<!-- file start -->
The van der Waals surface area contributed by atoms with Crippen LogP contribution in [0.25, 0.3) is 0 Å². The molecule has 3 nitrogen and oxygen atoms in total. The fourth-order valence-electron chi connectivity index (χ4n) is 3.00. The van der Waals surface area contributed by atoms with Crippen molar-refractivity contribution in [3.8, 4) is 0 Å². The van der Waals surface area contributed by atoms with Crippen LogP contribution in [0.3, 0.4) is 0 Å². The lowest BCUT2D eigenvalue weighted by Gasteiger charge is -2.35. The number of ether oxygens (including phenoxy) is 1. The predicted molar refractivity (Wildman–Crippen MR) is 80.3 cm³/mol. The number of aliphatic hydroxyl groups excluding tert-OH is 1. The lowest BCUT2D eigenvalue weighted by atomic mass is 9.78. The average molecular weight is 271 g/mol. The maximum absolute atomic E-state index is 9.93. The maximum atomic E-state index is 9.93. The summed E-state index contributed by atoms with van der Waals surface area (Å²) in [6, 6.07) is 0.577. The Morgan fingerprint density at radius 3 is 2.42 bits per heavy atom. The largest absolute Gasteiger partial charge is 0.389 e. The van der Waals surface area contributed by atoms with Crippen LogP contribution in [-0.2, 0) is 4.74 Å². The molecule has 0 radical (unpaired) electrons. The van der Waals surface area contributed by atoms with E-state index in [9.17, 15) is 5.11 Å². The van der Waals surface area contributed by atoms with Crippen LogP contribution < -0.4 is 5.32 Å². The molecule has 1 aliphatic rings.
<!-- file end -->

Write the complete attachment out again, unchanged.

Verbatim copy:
The van der Waals surface area contributed by atoms with Crippen LogP contribution in [0.25, 0.3) is 0 Å². The molecule has 3 nitrogen and oxygen atoms in total. The fourth-order valence-electron chi connectivity index (χ4n) is 3.00. The van der Waals surface area contributed by atoms with Crippen molar-refractivity contribution in [3.8, 4) is 0 Å². The van der Waals surface area contributed by atoms with Crippen LogP contribution in [0.3, 0.4) is 0 Å². The lowest BCUT2D eigenvalue weighted by Gasteiger charge is -2.35. The number of ether oxygens (including phenoxy) is 1. The predicted molar refractivity (Wildman–Crippen MR) is 80.3 cm³/mol. The number of aliphatic hydroxyl groups excluding tert-OH is 1. The lowest BCUT2D eigenvalue weighted by atomic mass is 9.78. The average molecular weight is 271 g/mol. The maximum absolute atomic E-state index is 9.93. The maximum atomic E-state index is 9.93. The summed E-state index contributed by atoms with van der Waals surface area (Å²) in [6, 6.07) is 0.577. The Morgan fingerprint density at radius 3 is 2.42 bits per heavy atom. The largest absolute Gasteiger partial charge is 0.389 e. The van der Waals surface area contributed by atoms with Crippen LogP contribution in [-0.2, 0) is 4.74 Å². The molecule has 0 radical (unpaired) electrons. The van der Waals surface area contributed by atoms with E-state index in [9.17, 15) is 5.11 Å². The van der Waals surface area contributed by atoms with Crippen LogP contribution < -0.4 is 5.32 Å². The molecule has 1 aliphatic rings.